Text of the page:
Community Forum to Demand Changes in Prince George’s School System

Prince George's County Executive Rushern L. Baker III speaks before a confirmation hearing at the county administration building in Upper Marlboro on June 6. (William J. Ford/The Washington Informer)
Prince George's County Executive Rushern L. Baker III speaks before a confirmation hearing at the county administration building in Upper Marlboro on June 6. (William J. Ford/The Washington Informer)

Maryland state Sen. C. Anthony Muse, at least four Prince George’s County School board members and other community leaders will hold a forum Thursday so residents can voice their concerns about the county school system.

The “stakeholder” discussion at Southern Friendship Missionary Baptist Church in Temple Hills will include incorporating Parent Teacher Associations in every school, analyze procedures for graduation ceremonies and not allow the county executive to appoint members on the school board.

“We want to listen to what the community has to say about what is going on in the school system,” said Bob Ross, president of the county’s NAACP branch. “Collectively, we are going to make it happen. When you start doing it individually, the wrong message gets out. Those days are over.”

There has been friction between some board members and those appointed by County Executive Rushern L. Baker III since last year’s school abuse allegations. Tensions sparked unexpectedly last week that involved school board member Edward Burroughs III (District 8) at a place most wouldn’t expect: high school graduations.

According to a letter dated Monday to schools CEO Kevin Maxwell signed by four of Burroughs’ colleagues — Juwan Blocker (student member), David Murray (District 1) Raaheela Ahmed (District 5) and Beverly Anderson (at-large) — he was restricted from performing his duties.

In the first case, the letter states Burroughs wanted to allow two Oxon Hill seniors to address their classmates during the commencement ceremony Wednesday at the Show Place Arena in Upper Marlboro, but was denied by Deputy Superintendent Monique Davis.

In addition, “she also traumatized two graduating senior student leaders on stage by scolding them publicly to the point of tears,” the school board members said in the letter.

The next day, according to the letter, Burroughs was denied entry at a back door to the stage designated for platform guests at the Show Place Arena for Potomac’s graduation.

Burroughs recorded a video posted on YouTube (http://bit.ly/2r33Fi2) that shows him being told by police he can enter through the main entrance with the public, but not through the back on stage or he’ll be arrested for trespassing.

When Burroughs asked a police officer who told him he couldn’t enter, the officer replied “school security.”

Although the school board chairman has the authority to assign a board member to attend commencement ceremonies, the letter claims that “board practice allows for other members to be platform guests at any graduations of their choosing.”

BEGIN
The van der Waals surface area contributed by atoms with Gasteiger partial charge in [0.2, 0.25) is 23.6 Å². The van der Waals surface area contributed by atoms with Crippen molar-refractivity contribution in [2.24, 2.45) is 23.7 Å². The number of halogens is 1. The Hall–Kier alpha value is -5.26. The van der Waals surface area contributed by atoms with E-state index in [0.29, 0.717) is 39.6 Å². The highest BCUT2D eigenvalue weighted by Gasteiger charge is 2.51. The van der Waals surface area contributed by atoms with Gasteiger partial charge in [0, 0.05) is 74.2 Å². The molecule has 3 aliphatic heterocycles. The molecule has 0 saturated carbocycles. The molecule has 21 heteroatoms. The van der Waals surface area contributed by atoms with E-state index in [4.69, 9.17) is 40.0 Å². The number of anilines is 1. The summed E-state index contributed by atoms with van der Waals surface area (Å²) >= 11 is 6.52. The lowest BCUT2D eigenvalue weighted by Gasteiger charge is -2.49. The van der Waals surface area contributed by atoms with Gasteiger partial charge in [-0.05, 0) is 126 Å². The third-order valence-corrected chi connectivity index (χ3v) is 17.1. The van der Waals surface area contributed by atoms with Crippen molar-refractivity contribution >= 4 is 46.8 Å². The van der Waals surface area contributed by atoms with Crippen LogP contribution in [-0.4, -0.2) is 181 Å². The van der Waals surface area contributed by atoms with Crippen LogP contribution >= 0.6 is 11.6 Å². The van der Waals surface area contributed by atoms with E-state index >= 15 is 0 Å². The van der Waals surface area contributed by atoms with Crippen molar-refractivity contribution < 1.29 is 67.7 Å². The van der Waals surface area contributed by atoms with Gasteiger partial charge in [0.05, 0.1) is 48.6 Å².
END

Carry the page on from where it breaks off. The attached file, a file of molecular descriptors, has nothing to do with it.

Although Anderson represented the board at Potomac High’s ceremony, Potomac and Oxon Hill high schools reside in Burroughs’ district.

The letter claims the two senior school officials acted under Maxwell’s direction and the board members demand a public apology to Burroughs and the two Oxon Hill students.

“What happened should not have happened,” Blocker, 19, whose term expires July 1, said in a phone interview Tuesday and who will attend the 6:30 p.m. forum in Temple Hills. “We need to be better. What’s going on in the school system right now needs to improve.”

Although the school system released a statement to other media outlets, none was provided to The Washington Informer by Tuesday afternoon.

Baker expressed confidence in Maxwell and board chairman Segun Eubanks to handle the graduation faux pas.

“The superintendent and the board set up protocol on how graduations are conducted. Every board member knows that,” he said. “There is a reason why they don’t let every politician speak because we ran into long graduations years ago [and] that’s why they’re structured. The main thing about our graduations is our students. That’s where the focus has to be [and] not the politics of what goes on.”

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About William J. Ford – Washington Informer Staff Writer 286 Articles
I decided I wanted to become a better writer while attending Bowie State University and figured that writing for the school newspaper would help. I’m not sure how much it helped, but I enjoyed it so much I decided to keep on doing it, which I still thoroughly enjoy 20 years later. If I weren’t a journalist, I would coach youth basketball. Actually, I still play basketball, or at least try to play, once a week. My kryptonite is peanut butter. What makes me happy – seeing my son and two godchildren grow up. On the other hand, a bad call made by an official during a football or basketball game makes me throw up my hands and scream. Favorite foods include pancakes and scrambled eggs which I could eat 24-7. The strangest thing that’s ever happened to me, or more accurately the most painful, was when I was hit by a car on Lancaster Avenue in Philadelphia. If I had the power or money to change the world, I’d make sure everyone had three meals a day. And while I don’t have a motto or favorite quote, I continue to laugh which keeps me from driving myself crazy. You can reach me several ways: Twitter @jabariwill, Instagram will_iam.ford2281 or e-mail, wford@washingtoninformer.com
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